What an excellent book this is. For well over a century, Britain's working class has been celebrated, demonised, romanticised, despised and downtrodden, but rarely has this inhomogeneous yet huge sub-section of society been studied in such detail as afforded by Selina Todd.
Ms Todd, an academic herself of working class stock, approaches her task – to chart the fortunes of the working classes throughout the last 100 years – much as a journalist might.
She listens to and reports on the lives of ordinary people: we hear the story of Ms Todd's own parents – both working class people who attended the trade union college, Ruskin, in Oxford – a couple who wanted everyone's lot to improve but who never “idealized working-class life;” we meet Vivian Nicholson, who was down to her last few pounds in 1961 before winning the then biggest bounty on the football pools (she was penniless again a decade later after telling newspapers of her intention to “spend, spend, spend”).
But we also hear about scores of domestic workers; factory hands; the unemployed and, of course, the upwardly mobile. None in their own right is fascinating, or more interesting than the family next door, but taken together they paint a detailed picture of life for the vast majority of people in Britain over the past 100 years.
Indeed, the fact that the book is peppered with anecdotes of real people, from those working in what was little more than domestic servitude in some cases in the early part of the last century, to the militant trade unionists of the 1960s and 1970s, to the consumers of today is what sets it apart. We learn about those whose lives were changed by fame, fortune and in Vivian's case, the pools (before the greater riches of the National Lottery), to those who became the first property owners under Margaret Thatcher.
The century was marked by more social movement than ever before, but we also hear of the disappointments of those whose attempts at social elevation were thwarted.
But if The People is a social study of the working classes, it is also a warts-and-all political review of the last century. Not only does it chart the hope that came with the formation of the modern Labour Party and its ultimate conversion to the post-Thatcher consensus, it also demonstrates the expedient changes made by the Conservatives to make the agents of the landed and wealthy attractive to those who might naturally eschew such trappings.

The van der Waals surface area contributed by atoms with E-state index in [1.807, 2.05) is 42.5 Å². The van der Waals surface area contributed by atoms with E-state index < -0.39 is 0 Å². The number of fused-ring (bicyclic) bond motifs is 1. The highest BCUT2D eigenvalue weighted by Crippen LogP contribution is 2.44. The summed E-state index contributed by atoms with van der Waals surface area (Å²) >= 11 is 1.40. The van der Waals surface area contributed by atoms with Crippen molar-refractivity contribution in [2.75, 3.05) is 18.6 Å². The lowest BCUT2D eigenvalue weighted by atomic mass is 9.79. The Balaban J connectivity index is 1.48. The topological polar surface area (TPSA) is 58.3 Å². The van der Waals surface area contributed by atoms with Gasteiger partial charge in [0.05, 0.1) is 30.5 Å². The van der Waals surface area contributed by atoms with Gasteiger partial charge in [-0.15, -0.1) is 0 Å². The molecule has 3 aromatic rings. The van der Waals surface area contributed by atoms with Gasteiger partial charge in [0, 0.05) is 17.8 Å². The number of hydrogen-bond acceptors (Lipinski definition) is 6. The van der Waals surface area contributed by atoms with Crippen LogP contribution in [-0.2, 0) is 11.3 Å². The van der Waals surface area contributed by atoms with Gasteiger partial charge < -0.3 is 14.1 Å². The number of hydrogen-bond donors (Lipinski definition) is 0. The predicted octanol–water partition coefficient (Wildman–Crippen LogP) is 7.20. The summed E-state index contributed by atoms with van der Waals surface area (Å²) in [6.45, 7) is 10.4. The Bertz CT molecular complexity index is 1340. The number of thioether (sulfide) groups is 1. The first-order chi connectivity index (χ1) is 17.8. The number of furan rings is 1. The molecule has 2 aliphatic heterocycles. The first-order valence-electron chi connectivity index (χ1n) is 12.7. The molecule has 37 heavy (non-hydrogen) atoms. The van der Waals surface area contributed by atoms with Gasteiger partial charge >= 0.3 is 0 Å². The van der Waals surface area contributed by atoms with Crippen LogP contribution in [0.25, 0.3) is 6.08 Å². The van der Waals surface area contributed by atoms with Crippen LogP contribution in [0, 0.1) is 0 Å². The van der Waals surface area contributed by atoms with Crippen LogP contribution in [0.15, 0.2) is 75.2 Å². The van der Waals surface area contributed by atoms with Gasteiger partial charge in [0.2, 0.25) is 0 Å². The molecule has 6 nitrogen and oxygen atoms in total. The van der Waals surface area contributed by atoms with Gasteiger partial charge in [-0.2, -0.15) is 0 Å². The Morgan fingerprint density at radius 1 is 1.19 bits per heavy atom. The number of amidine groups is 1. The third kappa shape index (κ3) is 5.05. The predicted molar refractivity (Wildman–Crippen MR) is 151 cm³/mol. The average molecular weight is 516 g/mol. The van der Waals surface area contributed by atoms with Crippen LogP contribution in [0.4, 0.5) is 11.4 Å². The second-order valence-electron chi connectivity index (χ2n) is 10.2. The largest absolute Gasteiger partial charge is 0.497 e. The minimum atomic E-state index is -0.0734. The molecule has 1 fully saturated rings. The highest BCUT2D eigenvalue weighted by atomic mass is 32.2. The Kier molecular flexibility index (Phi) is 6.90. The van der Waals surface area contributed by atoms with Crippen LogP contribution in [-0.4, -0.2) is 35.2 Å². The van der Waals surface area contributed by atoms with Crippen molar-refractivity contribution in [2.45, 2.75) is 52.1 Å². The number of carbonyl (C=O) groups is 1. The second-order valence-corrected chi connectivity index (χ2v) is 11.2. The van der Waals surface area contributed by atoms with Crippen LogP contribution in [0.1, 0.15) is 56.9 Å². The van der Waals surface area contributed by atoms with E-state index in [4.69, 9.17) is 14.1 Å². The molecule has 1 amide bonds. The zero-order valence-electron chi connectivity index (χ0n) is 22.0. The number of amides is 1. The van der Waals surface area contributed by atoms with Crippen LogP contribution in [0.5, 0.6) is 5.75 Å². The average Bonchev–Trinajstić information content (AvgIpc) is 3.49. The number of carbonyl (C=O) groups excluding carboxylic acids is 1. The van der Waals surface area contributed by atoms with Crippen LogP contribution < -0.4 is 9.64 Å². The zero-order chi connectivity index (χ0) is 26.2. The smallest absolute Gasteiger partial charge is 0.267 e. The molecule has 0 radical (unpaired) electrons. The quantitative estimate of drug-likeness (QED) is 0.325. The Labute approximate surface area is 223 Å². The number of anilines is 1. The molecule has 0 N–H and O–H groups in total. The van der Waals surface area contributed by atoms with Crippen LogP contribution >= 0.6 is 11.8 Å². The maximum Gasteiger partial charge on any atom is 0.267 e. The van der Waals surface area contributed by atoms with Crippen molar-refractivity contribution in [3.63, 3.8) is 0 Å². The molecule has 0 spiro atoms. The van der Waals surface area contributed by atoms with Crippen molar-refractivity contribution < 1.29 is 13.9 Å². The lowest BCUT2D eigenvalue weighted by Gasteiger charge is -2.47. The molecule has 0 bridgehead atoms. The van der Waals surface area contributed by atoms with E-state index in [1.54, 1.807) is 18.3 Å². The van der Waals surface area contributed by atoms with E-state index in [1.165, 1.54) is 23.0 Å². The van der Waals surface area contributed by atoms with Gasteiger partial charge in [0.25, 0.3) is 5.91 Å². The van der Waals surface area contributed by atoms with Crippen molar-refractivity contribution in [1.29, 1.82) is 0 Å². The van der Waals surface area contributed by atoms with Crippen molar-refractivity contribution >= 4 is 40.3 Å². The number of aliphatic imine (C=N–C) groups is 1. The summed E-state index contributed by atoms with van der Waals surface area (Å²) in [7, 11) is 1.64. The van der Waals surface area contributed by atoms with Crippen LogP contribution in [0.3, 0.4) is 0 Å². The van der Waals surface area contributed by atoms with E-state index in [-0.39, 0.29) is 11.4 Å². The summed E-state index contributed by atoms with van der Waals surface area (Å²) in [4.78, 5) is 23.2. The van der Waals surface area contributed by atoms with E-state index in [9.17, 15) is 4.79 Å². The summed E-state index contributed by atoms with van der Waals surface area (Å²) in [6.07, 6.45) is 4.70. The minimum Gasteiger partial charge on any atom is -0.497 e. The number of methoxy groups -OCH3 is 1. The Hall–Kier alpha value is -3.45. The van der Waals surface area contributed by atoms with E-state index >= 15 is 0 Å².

The book's final chapters are its best, not because the stories of the people it studies are more interesting or contemporaneous, but because it provides an analysis of what we have all lived through.
For all the gains made by the workings classes, John Major's assertion that Britain is a “classless society”, or the claim made by John Prescott (himself arguably little more than a tease for the less affluent when Tony Blair courted the middle classes in 1997) that we are “all middle class now,” simply doesn't stack up, according to Ms Todd's analysis.
The book concludes in 2010, but it appears that little has improved since the advent of the Coalition government. Indeed, the successors of Mr Blair and Mr Prescott have done little to help the lot of the working classes. The reaction to the economic crisis of recent years has been a crackdown on the “benefits culture” – little more than a naked attack on the poorest.
The focus on “hard working families” or “alarm clock Britain” is simply offensive to the millions who live by hard work but who have been stymied at every turn by a government run in some departments by ideologues.
Ms Todd's great ability as an academic is to avoid writing like one, and that makes her book an accessible and entertaining read. She does not hide her political views, but that makes the book more readable. It also serves as a social history of Britain, and even for those who are not engrossed by the politics, the tales of the ordinary people whose lives spanned the last 100 years are compelling.